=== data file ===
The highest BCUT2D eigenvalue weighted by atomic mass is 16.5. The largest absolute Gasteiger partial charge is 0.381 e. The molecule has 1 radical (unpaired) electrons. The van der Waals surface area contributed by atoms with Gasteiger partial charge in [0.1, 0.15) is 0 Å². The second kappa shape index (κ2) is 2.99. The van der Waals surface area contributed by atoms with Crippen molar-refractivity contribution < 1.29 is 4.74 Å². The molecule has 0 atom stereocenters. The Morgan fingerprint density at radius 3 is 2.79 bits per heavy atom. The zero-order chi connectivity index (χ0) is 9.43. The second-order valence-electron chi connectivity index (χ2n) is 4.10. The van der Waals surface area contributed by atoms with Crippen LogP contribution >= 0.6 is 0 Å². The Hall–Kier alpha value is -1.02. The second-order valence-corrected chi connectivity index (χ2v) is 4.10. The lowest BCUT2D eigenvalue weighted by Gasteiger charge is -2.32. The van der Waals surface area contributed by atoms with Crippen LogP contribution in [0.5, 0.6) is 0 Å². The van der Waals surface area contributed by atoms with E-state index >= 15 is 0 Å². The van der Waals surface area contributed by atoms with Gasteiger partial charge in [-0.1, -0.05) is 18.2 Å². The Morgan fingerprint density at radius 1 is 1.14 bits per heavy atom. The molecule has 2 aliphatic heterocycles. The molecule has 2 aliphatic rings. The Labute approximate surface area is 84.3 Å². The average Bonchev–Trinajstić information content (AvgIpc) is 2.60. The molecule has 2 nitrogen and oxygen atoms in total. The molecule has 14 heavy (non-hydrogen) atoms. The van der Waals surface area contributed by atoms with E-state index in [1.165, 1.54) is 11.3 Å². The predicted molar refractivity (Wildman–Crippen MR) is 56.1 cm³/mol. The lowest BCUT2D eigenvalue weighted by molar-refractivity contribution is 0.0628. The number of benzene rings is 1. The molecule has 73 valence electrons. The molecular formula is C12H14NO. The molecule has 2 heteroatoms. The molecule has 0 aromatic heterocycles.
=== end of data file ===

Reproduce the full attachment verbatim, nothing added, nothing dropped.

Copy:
The highest BCUT2D eigenvalue weighted by atomic mass is 16.5. The largest absolute Gasteiger partial charge is 0.381 e. The molecule has 1 radical (unpaired) electrons. The van der Waals surface area contributed by atoms with Gasteiger partial charge in [0.1, 0.15) is 0 Å². The second kappa shape index (κ2) is 2.99. The van der Waals surface area contributed by atoms with Crippen molar-refractivity contribution < 1.29 is 4.74 Å². The molecule has 0 atom stereocenters. The Morgan fingerprint density at radius 3 is 2.79 bits per heavy atom. The zero-order chi connectivity index (χ0) is 9.43. The second-order valence-electron chi connectivity index (χ2n) is 4.10. The van der Waals surface area contributed by atoms with Crippen LogP contribution >= 0.6 is 0 Å². The Hall–Kier alpha value is -1.02. The second-order valence-corrected chi connectivity index (χ2v) is 4.10. The lowest BCUT2D eigenvalue weighted by Gasteiger charge is -2.32. The van der Waals surface area contributed by atoms with Crippen LogP contribution in [0.5, 0.6) is 0 Å². The van der Waals surface area contributed by atoms with E-state index >= 15 is 0 Å². The van der Waals surface area contributed by atoms with Gasteiger partial charge in [-0.1, -0.05) is 18.2 Å². The Morgan fingerprint density at radius 1 is 1.14 bits per heavy atom. The molecule has 2 aliphatic heterocycles. The molecule has 2 aliphatic rings. The Labute approximate surface area is 84.3 Å². The average Bonchev–Trinajstić information content (AvgIpc) is 2.60. The molecule has 2 nitrogen and oxygen atoms in total. The molecule has 14 heavy (non-hydrogen) atoms. The van der Waals surface area contributed by atoms with E-state index in [1.165, 1.54) is 11.3 Å². The predicted molar refractivity (Wildman–Crippen MR) is 56.1 cm³/mol. The lowest BCUT2D eigenvalue weighted by molar-refractivity contribution is 0.0628. The number of benzene rings is 1. The molecule has 73 valence electrons. The molecular formula is C12H14NO. The molecule has 2 heteroatoms. The molecule has 0 aromatic heterocycles.